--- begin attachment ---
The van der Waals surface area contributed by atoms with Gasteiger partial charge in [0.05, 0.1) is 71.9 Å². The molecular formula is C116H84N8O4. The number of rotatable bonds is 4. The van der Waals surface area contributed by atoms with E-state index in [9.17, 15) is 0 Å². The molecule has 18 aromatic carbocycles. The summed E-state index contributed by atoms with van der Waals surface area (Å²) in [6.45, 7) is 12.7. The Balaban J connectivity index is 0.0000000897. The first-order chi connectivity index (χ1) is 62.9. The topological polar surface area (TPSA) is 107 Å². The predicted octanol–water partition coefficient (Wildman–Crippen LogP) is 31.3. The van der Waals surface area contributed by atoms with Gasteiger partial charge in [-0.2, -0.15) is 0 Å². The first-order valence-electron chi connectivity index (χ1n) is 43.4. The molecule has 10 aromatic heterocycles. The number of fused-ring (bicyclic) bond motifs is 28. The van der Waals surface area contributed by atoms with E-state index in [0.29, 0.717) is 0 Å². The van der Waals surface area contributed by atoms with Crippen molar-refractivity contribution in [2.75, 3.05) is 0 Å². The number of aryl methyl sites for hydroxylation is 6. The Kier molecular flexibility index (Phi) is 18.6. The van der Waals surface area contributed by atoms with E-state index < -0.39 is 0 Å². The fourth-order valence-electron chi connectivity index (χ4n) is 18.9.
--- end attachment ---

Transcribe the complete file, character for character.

The van der Waals surface area contributed by atoms with Gasteiger partial charge in [0.05, 0.1) is 71.9 Å². The molecular formula is C116H84N8O4. The number of rotatable bonds is 4. The van der Waals surface area contributed by atoms with E-state index in [9.17, 15) is 0 Å². The molecule has 18 aromatic carbocycles. The summed E-state index contributed by atoms with van der Waals surface area (Å²) in [6.45, 7) is 12.7. The Balaban J connectivity index is 0.0000000897. The first-order chi connectivity index (χ1) is 62.9. The topological polar surface area (TPSA) is 107 Å². The predicted octanol–water partition coefficient (Wildman–Crippen LogP) is 31.3. The van der Waals surface area contributed by atoms with Gasteiger partial charge in [-0.2, -0.15) is 0 Å². The first-order valence-electron chi connectivity index (χ1n) is 43.4. The molecule has 10 aromatic heterocycles. The number of fused-ring (bicyclic) bond motifs is 28. The van der Waals surface area contributed by atoms with E-state index in [0.29, 0.717) is 0 Å². The van der Waals surface area contributed by atoms with Crippen molar-refractivity contribution in [2.75, 3.05) is 0 Å². The number of aryl methyl sites for hydroxylation is 6. The Kier molecular flexibility index (Phi) is 18.6. The van der Waals surface area contributed by atoms with E-state index < -0.39 is 0 Å². The fourth-order valence-electron chi connectivity index (χ4n) is 18.9.